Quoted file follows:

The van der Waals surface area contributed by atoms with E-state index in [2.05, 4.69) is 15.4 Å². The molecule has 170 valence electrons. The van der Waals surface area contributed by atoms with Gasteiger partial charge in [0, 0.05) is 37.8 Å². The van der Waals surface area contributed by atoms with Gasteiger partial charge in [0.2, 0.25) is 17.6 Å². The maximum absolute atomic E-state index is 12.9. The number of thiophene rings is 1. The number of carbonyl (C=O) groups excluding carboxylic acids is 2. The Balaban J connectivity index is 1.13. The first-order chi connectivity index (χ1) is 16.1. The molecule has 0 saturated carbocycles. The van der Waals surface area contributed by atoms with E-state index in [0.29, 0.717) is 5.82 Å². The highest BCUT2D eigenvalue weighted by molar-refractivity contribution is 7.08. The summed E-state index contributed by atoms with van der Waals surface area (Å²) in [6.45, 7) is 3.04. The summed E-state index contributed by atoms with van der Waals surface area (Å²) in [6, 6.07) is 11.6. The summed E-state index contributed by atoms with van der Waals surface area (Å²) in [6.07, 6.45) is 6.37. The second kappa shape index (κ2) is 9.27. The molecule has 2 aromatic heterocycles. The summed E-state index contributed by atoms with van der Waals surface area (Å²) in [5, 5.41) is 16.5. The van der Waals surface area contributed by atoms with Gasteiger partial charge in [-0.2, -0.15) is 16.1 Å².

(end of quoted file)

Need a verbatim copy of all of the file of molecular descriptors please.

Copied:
The van der Waals surface area contributed by atoms with E-state index in [2.05, 4.69) is 15.4 Å². The molecule has 170 valence electrons. The van der Waals surface area contributed by atoms with Gasteiger partial charge in [0, 0.05) is 37.8 Å². The van der Waals surface area contributed by atoms with Gasteiger partial charge in [0.2, 0.25) is 17.6 Å². The maximum absolute atomic E-state index is 12.9. The number of thiophene rings is 1. The number of carbonyl (C=O) groups excluding carboxylic acids is 2. The Balaban J connectivity index is 1.13. The first-order chi connectivity index (χ1) is 16.1. The molecule has 0 saturated carbocycles. The van der Waals surface area contributed by atoms with E-state index in [0.29, 0.717) is 5.82 Å². The highest BCUT2D eigenvalue weighted by molar-refractivity contribution is 7.08. The summed E-state index contributed by atoms with van der Waals surface area (Å²) in [6.45, 7) is 3.04. The summed E-state index contributed by atoms with van der Waals surface area (Å²) in [6, 6.07) is 11.6. The summed E-state index contributed by atoms with van der Waals surface area (Å²) in [6.07, 6.45) is 6.37. The second kappa shape index (κ2) is 9.27. The molecule has 2 aromatic heterocycles. The summed E-state index contributed by atoms with van der Waals surface area (Å²) in [5, 5.41) is 16.5. The van der Waals surface area contributed by atoms with Gasteiger partial charge in [-0.2, -0.15) is 16.1 Å².